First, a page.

Get Out and Paddle: Paddling for Fitness–Let the Games Begin

kayaking for fitness
USA! USA! The Australian and the Germans are falling behind! USA! USA! PHOTO CREDIT: Maria Hallowich.

By Olympic Kayaking Legend (in his own mind) Jack Roberts.

I’m in better physical condition for kayaking right now than I have been in years, and I have NBC Sports, the racers of the Tour de France, and all the athletes of the XXXth Olympiad to thank for it. Maybe I should also give some credit to my own capacity for indulgence in juvenile fantasy.

You see, for the past six weeks I have immersed myself each day in the coverage of Le Tour, the Olympic trials and the Olympic games themselves, and, especially, the “canoeing” events (it looks like kayaking to me). I have endeavored, in a Walter Mittyish kind of way, to tap into the energy and passion of the athletes and to divert some tiny bit of their fervor into my own kayaking and cycling workouts. At this I have been surprisingly successful. I have out-pedaled Bradley Wiggins and Team Skye over the mountains of Jonathan Dickinson State Park, and I have out- paddled the Swedes and the Bulgarians, beating them to the end of Peck Lake by many boat lengths. More realistically, my kayaking and biking personal best workout times have each come down by many seconds.

And so you ask yourself,” What is this guy talking about, kayaking and cycling workouts? Aren’t kayaking and riding a bicycle things you do for fun?” I never cease to be amazed at how few of us use the combination of paddling (upper body, core, and cardio) and pedaling (lower body and cardio) as a very enjoyable form of cross training. I know a great number of people who spend long hours each week in fetid gyms, sweating on treadmills and stationary bikes and following tedious routines with dumbbells and on machines. They want to be fi t and healthy. They want to live longer. They think they have to endure misery to achieve their goals. They don’t. They should do what I do because they would have more fun and get better results

Here’s what I do. I follow this simple three day program.

DAY ONE. is is the paddling day. In addition to basic paddling gear I carry only water and a stopwatch. (If you are a GPS kind of person that’s OK, but don’t let it become a distraction. Total time is the only datum that counts.) I start each workout at exactly the same spot. I paddle the same timed distance, regardless of wind and tidal flow. I know the splits along the way and where the turn-around point is. I paddle at my best maintainable speed and I do not stop to rest. I drink quickly, at the same spots each workout. A drink is five gulps (just kidding). On the return leg I usually throw in some short sprint intervals; 25 hard strokes, 10 easy. If I’m paddling into a strong wind I will probably leave out the intervals to avoid muscle strain. When I cross the finish line, I stop the clock and hope that my time is a fast one after I have factored in wind and current. And that’s it. It’s a low impact workout and a lot more fun than it sounds. One mile is a good distance to start with, but you will be surprised at how quickly you will want to increase the length of your course. And before you do any of this, get on YouTube and check out “Beginning Kayaking: Proper Paddling Technique”. A lovely lady there will help you develop a good stroke.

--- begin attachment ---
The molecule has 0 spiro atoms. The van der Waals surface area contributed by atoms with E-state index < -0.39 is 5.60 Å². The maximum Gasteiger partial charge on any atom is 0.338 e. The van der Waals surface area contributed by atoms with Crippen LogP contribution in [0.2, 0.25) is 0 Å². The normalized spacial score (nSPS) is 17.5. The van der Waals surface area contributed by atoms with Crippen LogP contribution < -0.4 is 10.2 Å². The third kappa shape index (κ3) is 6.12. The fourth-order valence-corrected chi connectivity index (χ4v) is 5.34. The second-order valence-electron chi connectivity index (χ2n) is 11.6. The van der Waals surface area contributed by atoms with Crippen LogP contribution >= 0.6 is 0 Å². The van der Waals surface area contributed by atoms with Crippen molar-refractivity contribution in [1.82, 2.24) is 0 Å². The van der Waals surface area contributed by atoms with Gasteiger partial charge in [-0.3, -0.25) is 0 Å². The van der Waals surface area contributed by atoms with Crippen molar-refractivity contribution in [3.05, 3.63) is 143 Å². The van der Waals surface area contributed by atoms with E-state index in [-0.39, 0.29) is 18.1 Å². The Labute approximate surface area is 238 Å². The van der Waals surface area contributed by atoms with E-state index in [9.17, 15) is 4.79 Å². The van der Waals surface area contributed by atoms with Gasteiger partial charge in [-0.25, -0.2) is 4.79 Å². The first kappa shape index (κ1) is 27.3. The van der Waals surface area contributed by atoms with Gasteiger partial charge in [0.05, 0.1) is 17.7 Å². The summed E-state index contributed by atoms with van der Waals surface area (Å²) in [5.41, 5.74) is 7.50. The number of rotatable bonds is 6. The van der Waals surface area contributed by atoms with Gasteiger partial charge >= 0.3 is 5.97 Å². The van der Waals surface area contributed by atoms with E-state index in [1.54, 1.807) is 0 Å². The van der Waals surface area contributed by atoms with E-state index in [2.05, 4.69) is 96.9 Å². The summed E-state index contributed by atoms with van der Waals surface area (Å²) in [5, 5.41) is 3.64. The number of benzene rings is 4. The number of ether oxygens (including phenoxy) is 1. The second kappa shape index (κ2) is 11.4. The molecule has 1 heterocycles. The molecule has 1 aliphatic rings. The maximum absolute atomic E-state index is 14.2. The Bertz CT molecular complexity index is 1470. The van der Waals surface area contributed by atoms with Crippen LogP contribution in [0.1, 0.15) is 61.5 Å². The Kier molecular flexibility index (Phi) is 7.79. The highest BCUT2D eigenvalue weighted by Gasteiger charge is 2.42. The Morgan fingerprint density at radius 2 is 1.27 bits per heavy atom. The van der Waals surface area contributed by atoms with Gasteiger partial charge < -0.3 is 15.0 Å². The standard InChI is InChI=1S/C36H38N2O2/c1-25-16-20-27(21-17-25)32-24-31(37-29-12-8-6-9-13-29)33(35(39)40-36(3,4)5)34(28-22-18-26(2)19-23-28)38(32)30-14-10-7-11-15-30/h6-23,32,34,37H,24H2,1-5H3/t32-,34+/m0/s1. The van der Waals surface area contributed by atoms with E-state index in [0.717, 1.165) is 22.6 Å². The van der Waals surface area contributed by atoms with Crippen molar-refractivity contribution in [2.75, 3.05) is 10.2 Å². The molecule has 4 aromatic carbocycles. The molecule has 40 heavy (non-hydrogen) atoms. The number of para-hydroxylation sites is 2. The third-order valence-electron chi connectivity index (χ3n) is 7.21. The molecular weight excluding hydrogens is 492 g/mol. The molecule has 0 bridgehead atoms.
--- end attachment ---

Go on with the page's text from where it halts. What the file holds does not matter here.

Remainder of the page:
DAY TWO. is is the cycling day. The routine is very similar to the kayaking workout; set timed course, best maintainable speed, no rest stops, limited drink stops. I’m no cycling expert, but five to ten miles would seem like a good beginner’s distance. You will add biking distance more quickly than kayaking distance.

DAY THREE. Rest day. And then, of course, back to day one. I hope you will give this routine a try. It will, at the very least, get you out of that nasty gym, and if you stay with it for a while your level of paddling strength and endurance will improve greatly. Let me know how you do, and maybe I’ll see you in Rio.

To reach Jack Roberts, email